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Christmas Eve - The Benedictus

Monday, December 24, 2007
Readings: 2 Samuel 7:1-5, 8b-12, 14a, 16; Psalm 89; Luke 1:67-79.

In today's gospel we have the prayer of Zechariah, otherwise known as the Benedictus after the first words of the prayer in Latin "Benedictus Dominus Deus Israel", "Blessed be the Lord the God of Israel". The Benedictus is the gospel canticle, or song, that is chanted at lauds (morning prayer). Lauds is one of the most ancient offices of the Latin Church and we know from the writings of St. Benedict that as early as the 6th century, if not earlier, the Benedictus constituted the high point of the office after the psalms. That this prayer was taken up verbatim and was given a central place in the prayer of the Church at such an early stage in the development of the Roman liturgy demonstrates how highly regarded it was by the people of God.

In the gospel narrative the prayer expresses the joy and thanks of Zechariah for God's work in his own life, in the life of his family, and the implications this will have for the whole world. When he was given the news of the conception of John the Baptist he lacked faith in the words of the angel. Because of his doubt he was struck silent - unable to express to others that which he was unable to believe. Contrast this episode with the annunciation of the birth of Our Lord Jesus to the Blessed Virgin by the archangel Gabriel. Our Lady does not doubt. Her question seeks seeks not a proof but an explanation: "how can this be?". Since Mary believed, she was able to find joy in the words of the angel and express it through her own canticle, the Magnificat. Zechariah, however, had to wait until the naming of St. John before he could demonstrate his faith and thus be free to sing the praises of the Lord.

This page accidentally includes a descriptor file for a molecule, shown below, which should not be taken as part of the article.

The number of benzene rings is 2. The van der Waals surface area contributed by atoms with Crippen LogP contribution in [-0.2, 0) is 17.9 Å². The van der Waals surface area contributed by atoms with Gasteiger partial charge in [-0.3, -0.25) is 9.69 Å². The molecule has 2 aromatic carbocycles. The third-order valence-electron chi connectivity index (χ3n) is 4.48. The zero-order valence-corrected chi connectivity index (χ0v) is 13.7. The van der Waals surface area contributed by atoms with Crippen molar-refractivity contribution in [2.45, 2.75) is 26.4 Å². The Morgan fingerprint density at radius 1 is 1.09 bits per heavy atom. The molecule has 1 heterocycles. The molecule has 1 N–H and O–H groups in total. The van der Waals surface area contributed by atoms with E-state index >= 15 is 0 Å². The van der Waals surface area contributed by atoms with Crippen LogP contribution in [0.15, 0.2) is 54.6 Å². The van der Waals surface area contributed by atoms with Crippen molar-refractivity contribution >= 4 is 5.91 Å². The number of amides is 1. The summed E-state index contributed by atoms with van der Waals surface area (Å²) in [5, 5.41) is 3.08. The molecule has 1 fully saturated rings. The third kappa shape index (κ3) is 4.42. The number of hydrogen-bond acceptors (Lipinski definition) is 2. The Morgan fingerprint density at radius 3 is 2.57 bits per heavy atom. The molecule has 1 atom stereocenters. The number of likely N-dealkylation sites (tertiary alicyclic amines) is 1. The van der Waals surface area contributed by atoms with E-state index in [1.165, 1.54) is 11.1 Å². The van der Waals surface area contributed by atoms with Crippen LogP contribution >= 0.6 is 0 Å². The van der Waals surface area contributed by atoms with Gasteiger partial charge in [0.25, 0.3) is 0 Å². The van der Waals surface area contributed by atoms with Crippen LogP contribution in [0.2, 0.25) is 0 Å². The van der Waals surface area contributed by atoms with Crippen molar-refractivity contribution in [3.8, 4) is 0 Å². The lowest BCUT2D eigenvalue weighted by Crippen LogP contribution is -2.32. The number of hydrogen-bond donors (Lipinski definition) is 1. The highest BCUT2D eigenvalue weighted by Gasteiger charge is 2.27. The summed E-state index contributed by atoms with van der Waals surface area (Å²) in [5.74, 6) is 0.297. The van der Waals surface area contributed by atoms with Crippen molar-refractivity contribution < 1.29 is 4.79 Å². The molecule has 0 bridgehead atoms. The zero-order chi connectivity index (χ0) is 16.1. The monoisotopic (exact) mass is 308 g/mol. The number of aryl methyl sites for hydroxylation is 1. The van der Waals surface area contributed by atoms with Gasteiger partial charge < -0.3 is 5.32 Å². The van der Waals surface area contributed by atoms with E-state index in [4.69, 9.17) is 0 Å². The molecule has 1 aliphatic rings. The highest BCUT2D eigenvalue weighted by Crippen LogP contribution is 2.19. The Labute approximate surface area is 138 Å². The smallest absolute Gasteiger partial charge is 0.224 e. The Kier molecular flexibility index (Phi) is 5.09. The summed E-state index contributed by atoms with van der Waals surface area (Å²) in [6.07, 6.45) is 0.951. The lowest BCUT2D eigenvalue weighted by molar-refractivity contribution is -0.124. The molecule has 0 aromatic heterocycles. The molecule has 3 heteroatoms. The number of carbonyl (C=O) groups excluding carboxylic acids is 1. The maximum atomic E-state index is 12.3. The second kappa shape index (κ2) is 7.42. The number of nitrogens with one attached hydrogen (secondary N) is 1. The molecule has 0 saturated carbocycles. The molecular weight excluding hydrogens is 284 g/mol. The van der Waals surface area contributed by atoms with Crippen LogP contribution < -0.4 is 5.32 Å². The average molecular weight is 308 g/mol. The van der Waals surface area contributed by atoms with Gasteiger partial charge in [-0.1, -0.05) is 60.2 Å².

In this day before the great feast of the Nativity let us pray for an increase in faith, hope and love, and for an evangelical zeal that, like Zechariah, we may be given by the Holy Spirit the words to preach to our world.

Daniel Mary Jeffries OP


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